Thursday, May 27, 2010

Conversation About the Diagnosis

The Dreaded Diagnosis

I sat with the mother and her son when the doctor was about to give his diagnosis following a series of tests. The young adult child’s physical appearance and need for help with small tasks like caring for himself, cutting his food and even walking were becoming more and more apparent. A series of tests and doctor visits became a tradition for this mom and her oldest son.

She requested I attend the follow up visit with the neurologist to be an extra set of ears. I planned to take notes and help think of questions during the conversation and following it. None of us had any warning to what the doctor might say.

He listed many possibilities including Lupus and Multiple Sclerosis. I was quit taken back now picturing a person in a wheelchair or with a walker. I looked at the mothers face for an expression – there was none.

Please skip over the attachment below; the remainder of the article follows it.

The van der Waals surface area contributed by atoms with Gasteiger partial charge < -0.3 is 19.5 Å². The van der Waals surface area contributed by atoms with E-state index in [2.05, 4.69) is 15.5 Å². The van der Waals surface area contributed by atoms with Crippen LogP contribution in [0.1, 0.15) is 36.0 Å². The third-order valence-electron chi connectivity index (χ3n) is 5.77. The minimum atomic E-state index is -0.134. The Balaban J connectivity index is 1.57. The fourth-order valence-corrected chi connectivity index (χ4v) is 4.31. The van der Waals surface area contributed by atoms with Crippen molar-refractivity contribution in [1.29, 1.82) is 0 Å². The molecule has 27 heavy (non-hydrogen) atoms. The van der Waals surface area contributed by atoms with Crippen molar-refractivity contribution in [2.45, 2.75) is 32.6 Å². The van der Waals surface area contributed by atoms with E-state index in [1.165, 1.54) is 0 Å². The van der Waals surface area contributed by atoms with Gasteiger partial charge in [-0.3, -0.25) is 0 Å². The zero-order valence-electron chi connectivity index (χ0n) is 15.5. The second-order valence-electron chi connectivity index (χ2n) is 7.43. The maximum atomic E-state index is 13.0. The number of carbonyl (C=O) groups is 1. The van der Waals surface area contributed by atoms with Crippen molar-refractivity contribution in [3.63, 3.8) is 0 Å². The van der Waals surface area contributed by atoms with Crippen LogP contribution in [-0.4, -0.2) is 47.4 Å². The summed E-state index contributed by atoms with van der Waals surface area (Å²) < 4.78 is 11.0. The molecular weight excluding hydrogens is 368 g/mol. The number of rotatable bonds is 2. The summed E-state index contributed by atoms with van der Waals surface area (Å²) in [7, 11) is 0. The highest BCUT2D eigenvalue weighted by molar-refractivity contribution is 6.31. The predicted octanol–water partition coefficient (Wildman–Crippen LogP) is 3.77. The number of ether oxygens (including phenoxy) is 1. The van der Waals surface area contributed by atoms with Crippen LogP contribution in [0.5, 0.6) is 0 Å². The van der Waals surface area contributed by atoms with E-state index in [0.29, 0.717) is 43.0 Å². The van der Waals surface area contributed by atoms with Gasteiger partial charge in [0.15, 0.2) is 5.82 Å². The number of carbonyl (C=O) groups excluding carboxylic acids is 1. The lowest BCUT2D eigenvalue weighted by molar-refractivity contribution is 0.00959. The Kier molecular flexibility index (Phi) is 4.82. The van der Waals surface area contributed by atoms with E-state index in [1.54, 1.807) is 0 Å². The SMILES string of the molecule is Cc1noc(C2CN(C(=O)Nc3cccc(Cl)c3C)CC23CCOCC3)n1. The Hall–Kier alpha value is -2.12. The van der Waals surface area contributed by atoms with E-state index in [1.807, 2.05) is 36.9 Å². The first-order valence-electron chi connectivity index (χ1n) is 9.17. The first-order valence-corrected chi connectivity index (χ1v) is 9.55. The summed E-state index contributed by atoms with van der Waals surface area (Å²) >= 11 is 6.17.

The doctor allowed for time to ask questions, take notes and while the mom had her conversation, I wrote down my questions. I didn’t want to interrupt her train of thought. I was, after all their guest. As the mom searched for words, I wondered to myself how someone is supposed to come prepared with questions after this diagnosis. One can’t prepare themselves.

As the mom searched for time and was thinking of more questions, I asked “may I ask some of my questions now?” She agreed to allow me to ask my list of questions and that gave her time to clear her mind and capture more time with the doctor. When I was done asking, she once again had her list of questions. The first sign that she was ready to resume her conversation, I stopped talking.

She needed to plan for additional tests and follow up appointments. After that there would be additional opportunities to meet with the doctor and do some more planning..

Being alone in the doctors office, especially when you might hear bad news, is never a good idea. But, knowing who the helper might be is just as important.

No comments: